Determination of the mechanical performance characteristics of soils treated with cementitious road binders

Areas of Expertise (1)

>>
|

A prenormative research project for the determination of the mechanical performance characteristics of soils treated with cementitious road binders started on 1st September 2009. The second two-year period of this project, which was funded by the Belgian Federal Service “Economy”, expired on 31st December 2013. In this context BRRC purchased equipment for the splitting tensile strength (also called the “Brazilian”) test. With this test it is possible to determine the tensile strength and the elastic modulus of stabilized soils.

The objective of this research project was to define the procedures for determining the mechanical performance characteristics and the water and frost resistance of soils treated with cementitious road binders, while considering the conditions liable to occur in Belgium: climate, soil types, etc. These aspects are addressed in European standard EN 14227-13, but some of the procedures needed further development or refining to yield reproducible results.

During the first two-year period, which ended on 31st October 2011, the test methodologies of standard EN 14227-13 for the mechanical characteristics and the workability time of soils treated with cementitious road binders were investigated with a view to specifying certain parameters, to make those methodologies applicable to the soils found in Belgium.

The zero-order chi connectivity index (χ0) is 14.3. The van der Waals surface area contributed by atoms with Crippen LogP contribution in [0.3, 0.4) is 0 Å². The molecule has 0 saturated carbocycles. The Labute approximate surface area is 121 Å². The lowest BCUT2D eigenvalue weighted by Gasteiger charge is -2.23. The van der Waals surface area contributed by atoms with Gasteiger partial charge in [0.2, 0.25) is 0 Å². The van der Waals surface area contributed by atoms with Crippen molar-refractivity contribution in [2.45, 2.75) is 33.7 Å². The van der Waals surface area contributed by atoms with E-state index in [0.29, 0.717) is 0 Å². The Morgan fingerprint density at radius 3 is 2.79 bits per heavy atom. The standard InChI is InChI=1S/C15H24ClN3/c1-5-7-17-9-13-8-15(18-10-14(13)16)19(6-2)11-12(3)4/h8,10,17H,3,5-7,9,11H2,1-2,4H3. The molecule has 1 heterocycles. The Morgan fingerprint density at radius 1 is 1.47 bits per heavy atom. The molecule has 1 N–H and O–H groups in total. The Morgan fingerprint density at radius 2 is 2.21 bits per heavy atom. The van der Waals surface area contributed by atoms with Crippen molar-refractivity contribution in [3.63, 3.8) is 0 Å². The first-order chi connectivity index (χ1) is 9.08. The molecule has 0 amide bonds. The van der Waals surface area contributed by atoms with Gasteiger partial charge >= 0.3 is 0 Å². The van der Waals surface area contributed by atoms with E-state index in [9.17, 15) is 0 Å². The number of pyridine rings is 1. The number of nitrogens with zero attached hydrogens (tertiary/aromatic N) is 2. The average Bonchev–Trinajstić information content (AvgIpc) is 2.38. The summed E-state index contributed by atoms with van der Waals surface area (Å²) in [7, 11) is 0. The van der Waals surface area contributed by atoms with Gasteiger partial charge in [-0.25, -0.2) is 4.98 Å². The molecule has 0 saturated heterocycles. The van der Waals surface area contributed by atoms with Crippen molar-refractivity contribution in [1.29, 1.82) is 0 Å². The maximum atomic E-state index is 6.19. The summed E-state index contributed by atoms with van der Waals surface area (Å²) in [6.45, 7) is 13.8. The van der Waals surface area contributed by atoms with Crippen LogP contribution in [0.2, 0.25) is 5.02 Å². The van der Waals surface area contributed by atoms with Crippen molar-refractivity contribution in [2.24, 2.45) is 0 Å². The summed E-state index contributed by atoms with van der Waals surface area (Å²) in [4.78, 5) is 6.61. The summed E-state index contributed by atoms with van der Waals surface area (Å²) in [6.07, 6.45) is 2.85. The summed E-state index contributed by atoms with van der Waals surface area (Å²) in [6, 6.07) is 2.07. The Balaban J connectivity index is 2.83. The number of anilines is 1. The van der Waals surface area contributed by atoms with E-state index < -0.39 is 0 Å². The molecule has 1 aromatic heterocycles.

Two types of soil, one sandy and the other silty, were selected and sampled in adequate quantities for testing. After characterization and identification, the same soils were used in the test programme of the second two-year period.

During that period (1st January 2012 through 31st December 2013) the aspects relating to stabilization, especially durability, were investigated. According to PIARC terminology, soil stabilization is an “operation which significantly changes (generally in the medium or long term) the characteristics of the soil in a way that renders it stable, particularly with respect to the action of water and frost; it gives a permanent strength that can be measured by methods typical of solid materials”.